Rapid Hull Modeling in Rhinoceros

This is a tutorial for rapid hull modeling in Rhinoceros (Rhino3D). This tutorial may be freely copied and spread. Comments and improvements are very welcome and can be send to Bas Goris (Bas.Goris@GustoMSC.com).

How to use this tutorial
The underlined commands as given in this tutorial are the commands to be typed in the command bar of Rhino. The commands can also be found in the menu-bar or via the icons. Rhino offers many more commands to create and manipulate curves or surfaces as mentioned in this tutorial. Please use the Help function of Rhino or the tutorials to learn more about them.

Drawing Tolerance
Before starting a project, the tolerance has to be set. Rhino rounds of the drawing coordinates by the specified tolerance. If you do not set the tolerance right, you can get problems with snapping, cutting or joining functions in Rhino and your result will not be on production level. To set the tolerance use the command DocumentProperties, than choose Units and set the units on meters and the tolerance on 0.0001units.

Figure 0-1 DocumentProperties

Some Fairing Rules
This chapter explains the fairing rules for curves (using the command curve) and surfaces (using the command loft). Every line, curve or surface contains control points. Control points can be displayed via PointsOn.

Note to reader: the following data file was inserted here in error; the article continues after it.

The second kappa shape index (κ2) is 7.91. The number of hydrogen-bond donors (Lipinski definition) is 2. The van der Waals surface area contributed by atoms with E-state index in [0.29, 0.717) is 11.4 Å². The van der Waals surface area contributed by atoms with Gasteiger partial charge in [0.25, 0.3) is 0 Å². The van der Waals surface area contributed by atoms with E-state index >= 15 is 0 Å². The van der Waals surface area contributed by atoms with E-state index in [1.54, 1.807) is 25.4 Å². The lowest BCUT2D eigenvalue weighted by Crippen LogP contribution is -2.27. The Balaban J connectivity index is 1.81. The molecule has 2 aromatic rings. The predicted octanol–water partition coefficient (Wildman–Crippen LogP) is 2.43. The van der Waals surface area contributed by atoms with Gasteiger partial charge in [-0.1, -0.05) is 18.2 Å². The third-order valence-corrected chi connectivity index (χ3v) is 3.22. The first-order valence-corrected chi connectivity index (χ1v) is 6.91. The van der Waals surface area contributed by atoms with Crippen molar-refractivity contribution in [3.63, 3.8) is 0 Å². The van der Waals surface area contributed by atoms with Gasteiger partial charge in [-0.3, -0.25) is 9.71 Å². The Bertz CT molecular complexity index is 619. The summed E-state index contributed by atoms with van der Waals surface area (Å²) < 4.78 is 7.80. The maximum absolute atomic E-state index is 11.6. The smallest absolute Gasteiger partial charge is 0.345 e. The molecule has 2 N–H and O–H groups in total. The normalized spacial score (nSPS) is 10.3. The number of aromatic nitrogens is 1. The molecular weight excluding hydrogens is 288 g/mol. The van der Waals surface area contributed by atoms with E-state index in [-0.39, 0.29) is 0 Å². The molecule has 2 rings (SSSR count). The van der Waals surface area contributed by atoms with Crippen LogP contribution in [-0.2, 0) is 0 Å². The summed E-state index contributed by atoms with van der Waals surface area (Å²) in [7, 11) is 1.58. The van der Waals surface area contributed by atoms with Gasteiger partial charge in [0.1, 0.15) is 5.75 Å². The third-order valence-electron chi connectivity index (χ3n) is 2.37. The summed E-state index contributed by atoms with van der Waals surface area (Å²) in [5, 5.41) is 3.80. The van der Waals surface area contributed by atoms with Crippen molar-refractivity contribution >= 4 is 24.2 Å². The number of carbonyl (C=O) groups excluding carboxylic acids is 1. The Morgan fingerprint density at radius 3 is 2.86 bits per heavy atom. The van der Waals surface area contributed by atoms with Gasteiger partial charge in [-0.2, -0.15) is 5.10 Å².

A Line
To draw a straight line, all control points should be on a straight line too.

Figure 0-2 Straight Line

A Circle
To draw a circle, all control points can be placed on a square as per Figure 0-3, where the control points on the corners have a weight of 0.707107 as per Figure 0-4.

Figure 0-3 How to create a circle; step 1 draw curve

Figure 0-4 How to create a circle; step 2 set point weight (Tip: Use multiple selection via the ‘Control’ button to set al corner points at once).

Definition of a faired curve
A faired curve is a curve or a combination of curves of which the mathematical derivative is a smooth curve. In Rhino you can check this via the function
CurvatureGraph.

A Faired Curve
A line or a circle on its own is a faired curve. A line connected to a circle is not a faired curve. See Figure 0-5.

Abrupt difference in Curvature

Smooth Curvature
Figure 0-5 Difference in curvature: Above a curve created from two straight lines and a quarter of a circle; This is not fair. Below a continues curve with a ‘quarter of a circle’ look a like. This is a faired curve.

A faired curve can be made via Curve. The lesser points you use the smoother your fairing will be. See example of Figure 0-6. Note: The control points at the ends are the ends of the curve. All the other control points are pulling to the curves as weights.

Figure 0-6 An example of a faired Curve, with the control points and the curvature shown via PointsOn and CurvatureGraph.

Fairing into a straight line
Use at least three (3) control points in line to fair into a straight line. See Figure 0-7. Use at least Four (4) control points in line to fair into a straight line from both sides. See Figure 0-8. Minimum of 3 Control Points in a line Straight part of the Curve

Figure 0-7 Fairing into a straight line. (Tip: set Ortho on when drawing the control points in x, y or z direction)

Minimum of 4 Control Points in a line

Straight part of the Curve